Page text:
The combined result of the immuno-stimulant effects of Aloe and the effects which Aloe exerts upon the digestive system, is certain to produce an overall cleansing action on the body. We have the stimulation of immune cells in cleaning up debris and toxins all over the body and the beneficial effects of improved bowel conditions – in particular the benefits of reduced putrefaction in the large bowel. The overall benefit to the toxic burden of the patient will inevitably be great. It seems apparent, that any action which cleanses will produce a reduction in the dangers of carcinogenesis, both by promoting the actual removal of carcinogens from the system and by freeing the enzyme systems of the energy producing pathways from toxic inhibitors, making more energy available for self-cleansing. Therefore, it can be relied upon that Aloe, whilst it may not interfere with carcinogenesis directly, will indirectly reduce the likelihood of the carcinogenic change occurring.
Secondary Beneficial Actions of Aloe in Cancer
The existence, growth and spread of cancer puts the body under great strain. The immune system is having to combat the cancer cells, clear away debris left by the death of cancer cells – and many of them do die, by out-stripping their blood supply – and often also in resisting infections which occur as an indirect result of the cancer’s presence. The fighting of bacterial infections which result from the presence of cancer, is certainly a process in which the known actions of Aloe can be most supportive. Moreover, damage caused by the advancing tumour gives rise to inflammation and pain which Aloe can be expected to partially relieve.
The Supportive Action of Bromelain
Whilst this Newsletter is principally about Aloe, but it is recognised that patients and Practitioners who are interested in Aloe are dedicated to, or at least seriously interested in, natural approaches to medicine, and that they may have a bent towards “phytotherapy” or the use of herbs or herbal extracts as medicines. Therefore, most recipients of Aloe Newsletters may well be interested to hear about another plant substance, bromelain, which is also the subject of much informative scientific literature. It is derived from pineapple stem juice, though it is also present in pineapple fruit. Many of the known actions of bromelain are such that it is likely to be distinctly supportive of any attempt to fortify the human immune system with Aloe vera, and if the reason for so doing is cancer treatment or cancer avoidance, then the case for using bromelain in support is very strong. For this purpose bromelain should ideally be given at a substantial dose. Some useful effects have been observed at dose levels of 500-600mg per day (for which 5 to 6 100mg tablets/day might well be used) and greater effects when bromelain is used at levels up to 1000mg – 1500mg/day.
The effects of bromelain on cancer appear to be threefold. Firstly, there is an inhibition of tumour growth in response to bromelain, just as with Aloe vera, so the effects of these two substances acting together are likely to be fortified. Bromelain inhibits tumour growth, just as Aloe does, by stimulating the immune system. Published studies have shown that bromelain stimulates macrophages to phagocytose more actively and to produce “tumour necrosis factor”. One study has shown that other immune system cells, such as neutrophils, are also stimulated to produce tumour necrosis factor. In one study isolated macrophages were treated with bromelain to activate them and then were reinjected to exert their increased anti-tumour potential, within the animal they came from.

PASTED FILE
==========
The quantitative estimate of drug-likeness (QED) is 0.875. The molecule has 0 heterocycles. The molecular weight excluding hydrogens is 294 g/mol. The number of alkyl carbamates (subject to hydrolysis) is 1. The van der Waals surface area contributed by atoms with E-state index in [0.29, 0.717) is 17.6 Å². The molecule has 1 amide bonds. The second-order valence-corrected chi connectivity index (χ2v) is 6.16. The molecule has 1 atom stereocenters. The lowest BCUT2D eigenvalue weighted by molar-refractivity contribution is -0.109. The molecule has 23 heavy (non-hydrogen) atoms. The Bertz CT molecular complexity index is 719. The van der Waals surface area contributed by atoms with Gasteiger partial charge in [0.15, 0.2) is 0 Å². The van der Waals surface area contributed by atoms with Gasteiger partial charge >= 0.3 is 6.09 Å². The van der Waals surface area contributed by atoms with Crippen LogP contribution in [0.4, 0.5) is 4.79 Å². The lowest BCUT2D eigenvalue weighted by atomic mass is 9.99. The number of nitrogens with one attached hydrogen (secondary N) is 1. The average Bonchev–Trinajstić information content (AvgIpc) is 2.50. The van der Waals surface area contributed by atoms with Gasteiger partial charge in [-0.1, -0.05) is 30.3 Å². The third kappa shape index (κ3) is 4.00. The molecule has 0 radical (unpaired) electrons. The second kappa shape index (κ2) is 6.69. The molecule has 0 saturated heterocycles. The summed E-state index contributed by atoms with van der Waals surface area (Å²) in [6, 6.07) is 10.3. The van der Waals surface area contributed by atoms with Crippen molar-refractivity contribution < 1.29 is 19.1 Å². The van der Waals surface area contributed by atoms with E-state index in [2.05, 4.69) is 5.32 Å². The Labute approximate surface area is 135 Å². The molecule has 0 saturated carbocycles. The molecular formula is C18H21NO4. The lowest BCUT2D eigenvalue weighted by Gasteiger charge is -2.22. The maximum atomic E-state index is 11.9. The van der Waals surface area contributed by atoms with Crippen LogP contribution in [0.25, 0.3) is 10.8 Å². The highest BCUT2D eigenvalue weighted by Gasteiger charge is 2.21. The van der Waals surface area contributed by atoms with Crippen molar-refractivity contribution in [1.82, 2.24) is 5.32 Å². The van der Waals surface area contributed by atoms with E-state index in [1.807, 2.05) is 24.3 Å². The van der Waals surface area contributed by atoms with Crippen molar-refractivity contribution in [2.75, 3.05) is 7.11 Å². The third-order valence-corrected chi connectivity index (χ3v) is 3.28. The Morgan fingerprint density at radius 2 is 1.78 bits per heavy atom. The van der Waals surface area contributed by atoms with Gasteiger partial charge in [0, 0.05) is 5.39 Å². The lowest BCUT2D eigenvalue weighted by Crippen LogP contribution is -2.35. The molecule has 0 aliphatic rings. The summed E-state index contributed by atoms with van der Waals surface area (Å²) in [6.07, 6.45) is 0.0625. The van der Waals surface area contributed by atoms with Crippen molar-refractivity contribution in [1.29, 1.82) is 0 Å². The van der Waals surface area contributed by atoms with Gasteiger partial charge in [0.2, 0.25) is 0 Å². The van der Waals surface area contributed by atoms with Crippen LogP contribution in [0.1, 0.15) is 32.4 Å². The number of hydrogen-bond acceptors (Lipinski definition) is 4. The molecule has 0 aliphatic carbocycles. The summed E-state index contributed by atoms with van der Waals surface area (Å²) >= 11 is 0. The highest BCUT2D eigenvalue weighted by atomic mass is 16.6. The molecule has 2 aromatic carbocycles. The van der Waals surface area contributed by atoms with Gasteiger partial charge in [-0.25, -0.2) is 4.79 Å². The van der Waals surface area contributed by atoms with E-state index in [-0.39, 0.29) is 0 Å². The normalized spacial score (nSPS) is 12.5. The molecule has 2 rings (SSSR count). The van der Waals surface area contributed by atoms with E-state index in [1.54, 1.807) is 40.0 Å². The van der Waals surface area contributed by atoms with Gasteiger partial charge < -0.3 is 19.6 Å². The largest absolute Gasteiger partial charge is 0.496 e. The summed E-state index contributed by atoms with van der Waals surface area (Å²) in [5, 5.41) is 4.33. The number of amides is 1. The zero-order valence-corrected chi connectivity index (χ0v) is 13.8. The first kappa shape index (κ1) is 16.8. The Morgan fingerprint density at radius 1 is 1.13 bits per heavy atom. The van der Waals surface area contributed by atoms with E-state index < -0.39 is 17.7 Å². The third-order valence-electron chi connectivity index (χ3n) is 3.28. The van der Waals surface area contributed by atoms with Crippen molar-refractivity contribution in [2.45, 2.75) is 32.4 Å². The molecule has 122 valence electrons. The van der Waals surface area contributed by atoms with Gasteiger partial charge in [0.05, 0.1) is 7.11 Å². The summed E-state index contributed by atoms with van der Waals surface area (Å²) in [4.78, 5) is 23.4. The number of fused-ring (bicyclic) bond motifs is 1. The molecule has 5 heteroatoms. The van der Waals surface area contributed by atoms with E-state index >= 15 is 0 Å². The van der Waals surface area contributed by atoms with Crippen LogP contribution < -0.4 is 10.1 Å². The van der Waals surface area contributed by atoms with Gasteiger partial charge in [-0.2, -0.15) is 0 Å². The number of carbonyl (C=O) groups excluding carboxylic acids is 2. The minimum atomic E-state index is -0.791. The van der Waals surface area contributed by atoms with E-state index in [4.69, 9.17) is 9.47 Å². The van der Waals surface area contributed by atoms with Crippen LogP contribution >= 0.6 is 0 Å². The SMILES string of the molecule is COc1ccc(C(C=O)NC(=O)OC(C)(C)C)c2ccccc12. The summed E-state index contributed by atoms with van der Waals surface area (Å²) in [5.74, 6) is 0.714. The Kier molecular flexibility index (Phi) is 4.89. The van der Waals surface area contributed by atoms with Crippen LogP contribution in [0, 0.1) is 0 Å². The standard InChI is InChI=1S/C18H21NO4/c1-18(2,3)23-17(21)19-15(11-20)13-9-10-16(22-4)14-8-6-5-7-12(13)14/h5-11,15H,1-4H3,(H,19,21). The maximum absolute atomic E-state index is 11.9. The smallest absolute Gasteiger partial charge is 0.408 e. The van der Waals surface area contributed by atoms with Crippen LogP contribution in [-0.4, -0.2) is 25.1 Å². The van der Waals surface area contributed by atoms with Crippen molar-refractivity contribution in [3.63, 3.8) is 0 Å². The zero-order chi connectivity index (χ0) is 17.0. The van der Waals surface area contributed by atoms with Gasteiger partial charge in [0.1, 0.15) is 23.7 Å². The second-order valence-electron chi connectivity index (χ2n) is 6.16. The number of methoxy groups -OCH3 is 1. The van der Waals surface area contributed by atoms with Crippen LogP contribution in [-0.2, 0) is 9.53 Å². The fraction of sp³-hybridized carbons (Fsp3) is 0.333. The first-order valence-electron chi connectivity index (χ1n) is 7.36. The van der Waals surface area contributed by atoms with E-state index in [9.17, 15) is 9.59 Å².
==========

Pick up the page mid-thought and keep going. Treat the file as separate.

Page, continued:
Secondly, bromelain has been shown to inhibit the metastasis (spreading to distant parts) of cancers, which is potentially a most important effect for the containment of cancer. Thirdly, in the case of leukaemia cells it has been shown that bromelain affects them, inducing them to “redifferentiate”, that is to say, to take up a form closer to the form of normal lymphatic cells, losing some of their anaplasticity. Obviously, cells which are altered in this way by bromelain become, in the process, more normal and, by implication, less cancerous. Overall, bromelain therefore appears to be a potent factor when dealing with natural cancer therapy or prevention, since it has several different effects which all tend to be anti-tumour in their end result.
Situations in which Aloe and Bromelain are likely to be Used
Obviously, notwithstanding the present lack of human clinical trial, there is a strong case for including Aloe and bromelain in cancer therapy of all kinds. The Orthodox profession is unlikely to choose to use them, however. In the Alternative disciplines we have the clear option of doing so, on the grounds that both substances are harmless and have been shown to exert distinctly favourable biological actions. They are therefore available as a well-indicated adjunct, wherever a decision has been taken to treat active cancer naturopathically or nutritionally, for whatever reason. That reason can be, because the patient prefers it that way on principle, or because Orthodoxy has reached the end of the road with the patient concerned and has withdrawn further treatment. However, a far more common situation in our practices is where a patient has taken orthodox treatment, for example, surgical operation, and then been declared free of cancer so far as anyone knows. Neither orthodox practice, nor the alternatives have any way of seeing the microscopic tumours or cell clusters that are likely to remain in such circumstances. Treatment with Aloe and bromelain seem particularly appropriate in such cases. In still other cases, there may be a particular risk factor for cancer, though no cancer has been discovered. This would be the case with, for example, polycystic breast disease, which is precancerous or when a cervix smear test shows up suspicious or altered cells. The use of Aloe and bromelain in such cases can be offered as a promising adjunct therapy along with other precautionary healing and cleansing treatments.